This is part 1 of a 4 part series.
It’s embarrassing to admit, but when I was a property manager, I didn’t know how to invest in commercial real estate. In my area, most property managers don’t own investment properties. I’d imagine that trend continues beyond my part of the country. Perhaps it’s because property managers spend so much of their work time around real estate that they don’t want to do it on their personal time. Maybe it’s an employee versus entrepreneur mindset that holds them back. Whatever the reason, it’s a strange reality to encounter.
No one shows you how to invest while you’re working on their properties. They don’t have to do that, now do they? If you ask them, though, most investors would be happy to share their investing stories and insight with you. However, when I was a property manager I didn’t have the courage to ask my own clients how they developed their portfolios. Instead, I remained a guy collecting a check to manage other people’s properties, helping them achieve their dreams while mine seemed like a distant mirage.
After reading Rich Dad, Poor Dad, I wanted to make the commitment to purchasing commercial real estate, but I didn’t know how.
I’d already owned one rental house that didn’t turn out well. You can read the whole story, Growing Your Wealth? Manage Your Perspective, but the only one to blame was me.
Then I met a young real estate broker, Kevin, who talked to me about investing in commercial real estate. He told me about a couple small apartment deals he owned with a partner. I was surprised that a guy who was in his mid-twenties was already buying real estate. I asked him to keep me in mind the next time he put together a deal.
It didn’t take long and Kevin found an off-market property. He presented it to me and asked if I wanted in.
Little did I know, that this would be the deal that would change my spending and investing habits, create a friendship and radically alter my life going forward.
The building was 2,400 sq. ft. and sat one block off of a main retail corner in north Spokane.
Now, when I say one block off, that’s exactly what I mean. It wasn’t on the main thoroughfare, nor the intersecting (but still heavily trafficked) street. Instead, it sat on Rosewood Avenue, a parallel road to the main street, its visibility blocked by larger buildings and restaurants.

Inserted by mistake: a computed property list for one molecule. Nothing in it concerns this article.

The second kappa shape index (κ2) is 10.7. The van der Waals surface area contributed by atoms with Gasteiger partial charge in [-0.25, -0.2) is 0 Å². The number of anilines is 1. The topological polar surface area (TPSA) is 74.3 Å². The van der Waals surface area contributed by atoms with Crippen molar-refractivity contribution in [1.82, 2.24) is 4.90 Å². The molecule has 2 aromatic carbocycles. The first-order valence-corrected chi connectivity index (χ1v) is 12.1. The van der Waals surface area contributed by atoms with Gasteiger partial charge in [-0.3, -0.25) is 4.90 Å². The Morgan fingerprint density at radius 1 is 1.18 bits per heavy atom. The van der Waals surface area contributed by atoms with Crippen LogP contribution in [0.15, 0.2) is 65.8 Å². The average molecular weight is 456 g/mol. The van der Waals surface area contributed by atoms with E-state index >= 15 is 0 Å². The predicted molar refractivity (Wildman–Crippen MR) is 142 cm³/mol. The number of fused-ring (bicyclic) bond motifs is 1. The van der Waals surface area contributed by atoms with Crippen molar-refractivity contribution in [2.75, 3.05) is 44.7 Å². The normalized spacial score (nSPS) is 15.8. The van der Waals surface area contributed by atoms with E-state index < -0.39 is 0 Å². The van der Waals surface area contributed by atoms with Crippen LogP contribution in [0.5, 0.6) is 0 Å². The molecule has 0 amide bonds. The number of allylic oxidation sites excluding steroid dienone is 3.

This odd strip of retail and office buildings runs for several blocks. This section has survived for more than half a century, helped largely due to the proximity of an exceptionally busy U.S. Post Office and an even busier McDonald’s.
In 2010, Kevin had cold-called the family who owned the building and discovered they wanted to sell. The patriarc had recently passed away and no one in the family wanted to retain the property.
With the help of the family’s attorney, a sale price of $195,000 was reached. The price wasn’t set on a true proforma, but rather what was agreeable between the two parties.
Sometimes, you must do business by the gut. We’d later be able to conduct our due diligence to make sure we were happy with the numbers, but waffling around, waiting to see operating statements at that moment could have allowed someone else to step in on the deal. It was better to tie up the property and kick the proverbial tires once we had control.
A Purchase and Sale Agreement (PSA) was put together and executed.
The building had three tenants.
The first tenant, Spokane Vitamin Supply, was in half the building (1,200 sq. ft.). They’d been in the building since the mid 70’s. The original lease had been lost through time and the ownership group had been changed. We were working with the latest owner who had purchased the business in 1993.
The second tenant, Heads Up Barbershop, was in 600 sq. ft. and they shared a common entryway with the third tenant, a medical billing company who also had 600 sq. ft. These tenants had been in the building for at least nine years each.
All the tenants were on month-to-month leases and they were paying the same rent they had for almost a decade.
We knew we could keep the rents the same and immediately sign the tenants to longer term leases, thereby stabilizing the building’s income stream.
The building appeared to have good bones. It was a concrete block structure that sat on 10,000 sq. ft. of land. A small asphalt parking lot sat out front while a gravel lot was in the back.